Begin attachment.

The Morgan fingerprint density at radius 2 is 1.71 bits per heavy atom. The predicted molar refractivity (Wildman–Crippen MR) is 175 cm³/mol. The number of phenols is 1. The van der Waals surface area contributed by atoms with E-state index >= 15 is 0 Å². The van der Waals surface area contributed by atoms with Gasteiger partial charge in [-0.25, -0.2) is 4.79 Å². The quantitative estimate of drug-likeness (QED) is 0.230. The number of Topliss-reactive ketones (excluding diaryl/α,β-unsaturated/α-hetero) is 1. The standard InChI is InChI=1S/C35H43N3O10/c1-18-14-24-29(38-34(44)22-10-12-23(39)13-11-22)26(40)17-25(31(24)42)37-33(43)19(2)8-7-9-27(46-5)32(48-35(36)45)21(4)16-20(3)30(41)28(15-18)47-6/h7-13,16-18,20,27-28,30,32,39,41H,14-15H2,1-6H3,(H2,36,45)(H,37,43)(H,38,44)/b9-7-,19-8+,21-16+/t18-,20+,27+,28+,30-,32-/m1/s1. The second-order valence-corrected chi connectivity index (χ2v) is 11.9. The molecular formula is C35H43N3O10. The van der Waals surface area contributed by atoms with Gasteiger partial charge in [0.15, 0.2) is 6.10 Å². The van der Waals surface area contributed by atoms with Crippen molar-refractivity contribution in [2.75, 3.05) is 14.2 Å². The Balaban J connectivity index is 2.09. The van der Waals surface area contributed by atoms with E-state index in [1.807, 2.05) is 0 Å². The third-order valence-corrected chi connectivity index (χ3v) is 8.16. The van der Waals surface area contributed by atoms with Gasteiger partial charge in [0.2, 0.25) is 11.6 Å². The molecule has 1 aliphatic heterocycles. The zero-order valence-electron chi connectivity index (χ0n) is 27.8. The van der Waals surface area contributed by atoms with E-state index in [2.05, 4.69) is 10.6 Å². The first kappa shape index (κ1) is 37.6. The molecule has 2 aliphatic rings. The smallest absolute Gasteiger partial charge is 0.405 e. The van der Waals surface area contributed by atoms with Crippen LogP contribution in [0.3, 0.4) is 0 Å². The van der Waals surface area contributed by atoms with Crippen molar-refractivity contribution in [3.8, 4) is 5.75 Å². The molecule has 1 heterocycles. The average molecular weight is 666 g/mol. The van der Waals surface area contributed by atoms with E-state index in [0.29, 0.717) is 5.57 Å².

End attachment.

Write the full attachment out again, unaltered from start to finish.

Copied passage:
The Morgan fingerprint density at radius 2 is 1.71 bits per heavy atom. The predicted molar refractivity (Wildman–Crippen MR) is 175 cm³/mol. The number of phenols is 1. The van der Waals surface area contributed by atoms with E-state index >= 15 is 0 Å². The van der Waals surface area contributed by atoms with Gasteiger partial charge in [-0.25, -0.2) is 4.79 Å². The quantitative estimate of drug-likeness (QED) is 0.230. The number of Topliss-reactive ketones (excluding diaryl/α,β-unsaturated/α-hetero) is 1. The standard InChI is InChI=1S/C35H43N3O10/c1-18-14-24-29(38-34(44)22-10-12-23(39)13-11-22)26(40)17-25(31(24)42)37-33(43)19(2)8-7-9-27(46-5)32(48-35(36)45)21(4)16-20(3)30(41)28(15-18)47-6/h7-13,16-18,20,27-28,30,32,39,41H,14-15H2,1-6H3,(H2,36,45)(H,37,43)(H,38,44)/b9-7-,19-8+,21-16+/t18-,20+,27+,28+,30-,32-/m1/s1. The second-order valence-corrected chi connectivity index (χ2v) is 11.9. The molecular formula is C35H43N3O10. The van der Waals surface area contributed by atoms with Gasteiger partial charge in [0.15, 0.2) is 6.10 Å². The van der Waals surface area contributed by atoms with Crippen molar-refractivity contribution in [2.75, 3.05) is 14.2 Å². The Balaban J connectivity index is 2.09. The van der Waals surface area contributed by atoms with E-state index in [1.807, 2.05) is 0 Å². The third-order valence-corrected chi connectivity index (χ3v) is 8.16. The van der Waals surface area contributed by atoms with Gasteiger partial charge in [0.2, 0.25) is 11.6 Å². The molecule has 1 aliphatic heterocycles. The zero-order valence-electron chi connectivity index (χ0n) is 27.8. The van der Waals surface area contributed by atoms with E-state index in [2.05, 4.69) is 10.6 Å². The first kappa shape index (κ1) is 37.6. The molecule has 2 aliphatic rings. The smallest absolute Gasteiger partial charge is 0.405 e. The van der Waals surface area contributed by atoms with Crippen LogP contribution in [0.3, 0.4) is 0 Å². The van der Waals surface area contributed by atoms with Crippen molar-refractivity contribution in [3.8, 4) is 5.75 Å². The molecule has 1 heterocycles. The average molecular weight is 666 g/mol. The van der Waals surface area contributed by atoms with E-state index in [0.29, 0.717) is 5.57 Å².